Detroit rapper Big Sean says he’s ‘finally famous,’ and if the VIP cast on his album of the same name is any indication, you should probably take him seriously. Finally Famous is the symbol of Big Sean’s glamorous come-up in the rap industry – and glamorous this album is. As his first studio album, it’s the culmination of his grandiose dreams of making it big, all the way from rapping for the first time for Kanye at a local Detroit radio station, to collaborating on Finally Famous with the likes of Lupe Fiasco, Rick Ross, and John Legend.

If Big Sean wanted to make an album that was going to achieve national radio play and catch the attention of the mass r&b/rap/hip hop circuit, he hit the mark right on target. Kanye West, The-Dream, Pharrell, and Chris Brown are just a few of the superstars that join the aforementioned names on Finally Famous. And there simply isn’t a contemporary pop/hip hop radio station in the country that hasn’t already suffocated its listeners’ eardrums with Sean’s and Chris Brown’s “My Last.” We can probably reasonably assume the same destiny for the stoner anthem, “High,” on which Big Sean collaborates with Wiz Khalifa and Chiddy Bang.

Though the album boasts a healthy dose of celebrity and glitz, it’s easy to drown in the stew of superstars that is Finally Famous. At some point I got so confused and disoriented that I thought I’d accidentally picked up “Now 80.” Finally Famous is simply a mash-up of collaborative tracks in which Big Sean spews mediocre rhymes and dull analogies (case in point: “Took longer than expected, Came back around like a necklace”) that are otherwise interspersed with vocals by folks who are, well, famous-er.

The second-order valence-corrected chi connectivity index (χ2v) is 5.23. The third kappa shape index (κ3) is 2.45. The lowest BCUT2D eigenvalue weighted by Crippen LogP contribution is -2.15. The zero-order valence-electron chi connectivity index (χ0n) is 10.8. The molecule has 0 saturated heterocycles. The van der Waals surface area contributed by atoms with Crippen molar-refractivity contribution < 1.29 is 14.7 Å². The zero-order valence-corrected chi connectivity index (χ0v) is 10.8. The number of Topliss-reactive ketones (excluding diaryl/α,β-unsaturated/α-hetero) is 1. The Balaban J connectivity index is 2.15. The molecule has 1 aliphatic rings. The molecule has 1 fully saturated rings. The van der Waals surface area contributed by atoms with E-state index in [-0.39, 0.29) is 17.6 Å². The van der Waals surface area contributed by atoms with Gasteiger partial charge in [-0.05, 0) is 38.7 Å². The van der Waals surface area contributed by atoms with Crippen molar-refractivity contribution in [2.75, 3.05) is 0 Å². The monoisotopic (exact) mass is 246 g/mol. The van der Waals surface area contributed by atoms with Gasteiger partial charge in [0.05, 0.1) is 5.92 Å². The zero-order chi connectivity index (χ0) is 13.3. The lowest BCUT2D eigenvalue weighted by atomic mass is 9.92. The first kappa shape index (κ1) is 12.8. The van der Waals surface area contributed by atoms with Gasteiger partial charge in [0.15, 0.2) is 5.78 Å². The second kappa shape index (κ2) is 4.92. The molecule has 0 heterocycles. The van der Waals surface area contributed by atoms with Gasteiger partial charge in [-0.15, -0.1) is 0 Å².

I’m not saying I didn’t enjoy Finally Famous. “So Much More” gets some major cool points for boasting a Motown-reminiscent melody with its piano and tambourine. And as flashy as “Celebrity” may be, whenever the song comes on, I’ve got to get up and dance. Yes, Finally Famous is an r&b-loaded album that’s got beat, it’s versatile, and with its celebrity players, is going to appeal to lots of different demographics. But therein also lies the problem: Big Sean simply gets lost in the big-shot pandemonium. It’s too hard to tell whether his skills would shine on another, more understated album with less collaborations. That’s not a good sign.

Sometimes an artist wants to be known for his appeal to a discerning audience. Sometimes it’s about being the best in his genre. And sometimes, it’s just about finally being famous.